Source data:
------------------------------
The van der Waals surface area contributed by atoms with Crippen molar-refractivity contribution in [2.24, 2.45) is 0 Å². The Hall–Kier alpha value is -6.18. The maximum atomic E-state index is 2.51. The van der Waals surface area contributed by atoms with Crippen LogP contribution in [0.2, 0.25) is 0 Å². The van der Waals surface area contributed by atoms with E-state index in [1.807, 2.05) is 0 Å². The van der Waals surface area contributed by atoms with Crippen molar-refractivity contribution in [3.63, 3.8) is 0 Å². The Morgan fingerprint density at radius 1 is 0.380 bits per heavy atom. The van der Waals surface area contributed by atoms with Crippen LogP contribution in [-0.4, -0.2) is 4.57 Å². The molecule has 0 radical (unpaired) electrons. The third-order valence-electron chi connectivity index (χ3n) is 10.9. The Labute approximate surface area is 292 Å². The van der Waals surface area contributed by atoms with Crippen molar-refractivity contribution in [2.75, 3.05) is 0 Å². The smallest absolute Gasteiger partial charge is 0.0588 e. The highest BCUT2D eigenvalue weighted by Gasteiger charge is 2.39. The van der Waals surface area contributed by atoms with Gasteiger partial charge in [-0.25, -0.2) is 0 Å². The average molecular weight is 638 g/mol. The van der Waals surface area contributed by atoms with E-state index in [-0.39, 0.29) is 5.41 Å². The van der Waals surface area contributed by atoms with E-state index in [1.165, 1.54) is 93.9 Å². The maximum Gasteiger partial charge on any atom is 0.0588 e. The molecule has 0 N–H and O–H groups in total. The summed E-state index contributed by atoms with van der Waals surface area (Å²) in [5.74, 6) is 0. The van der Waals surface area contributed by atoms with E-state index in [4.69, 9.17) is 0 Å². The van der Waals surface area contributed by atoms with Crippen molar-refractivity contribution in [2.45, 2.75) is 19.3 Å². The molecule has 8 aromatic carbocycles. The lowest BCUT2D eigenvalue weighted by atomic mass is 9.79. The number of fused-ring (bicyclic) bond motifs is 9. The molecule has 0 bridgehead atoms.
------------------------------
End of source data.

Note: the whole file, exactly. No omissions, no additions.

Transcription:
The van der Waals surface area contributed by atoms with Crippen molar-refractivity contribution in [2.24, 2.45) is 0 Å². The Hall–Kier alpha value is -6.18. The maximum atomic E-state index is 2.51. The van der Waals surface area contributed by atoms with Crippen LogP contribution in [0.2, 0.25) is 0 Å². The van der Waals surface area contributed by atoms with E-state index in [1.807, 2.05) is 0 Å². The van der Waals surface area contributed by atoms with Crippen molar-refractivity contribution in [3.63, 3.8) is 0 Å². The Morgan fingerprint density at radius 1 is 0.380 bits per heavy atom. The van der Waals surface area contributed by atoms with Crippen LogP contribution in [-0.4, -0.2) is 4.57 Å². The molecule has 0 radical (unpaired) electrons. The third-order valence-electron chi connectivity index (χ3n) is 10.9. The Labute approximate surface area is 292 Å². The van der Waals surface area contributed by atoms with Crippen molar-refractivity contribution in [2.75, 3.05) is 0 Å². The smallest absolute Gasteiger partial charge is 0.0588 e. The highest BCUT2D eigenvalue weighted by Gasteiger charge is 2.39. The van der Waals surface area contributed by atoms with Gasteiger partial charge in [-0.25, -0.2) is 0 Å². The average molecular weight is 638 g/mol. The van der Waals surface area contributed by atoms with E-state index in [-0.39, 0.29) is 5.41 Å². The van der Waals surface area contributed by atoms with E-state index in [1.165, 1.54) is 93.9 Å². The maximum Gasteiger partial charge on any atom is 0.0588 e. The molecule has 0 N–H and O–H groups in total. The summed E-state index contributed by atoms with van der Waals surface area (Å²) in [5.74, 6) is 0. The van der Waals surface area contributed by atoms with E-state index in [4.69, 9.17) is 0 Å². The van der Waals surface area contributed by atoms with Crippen molar-refractivity contribution in [2.45, 2.75) is 19.3 Å². The molecule has 8 aromatic carbocycles. The lowest BCUT2D eigenvalue weighted by atomic mass is 9.79. The number of fused-ring (bicyclic) bond motifs is 9. The molecule has 0 bridgehead atoms.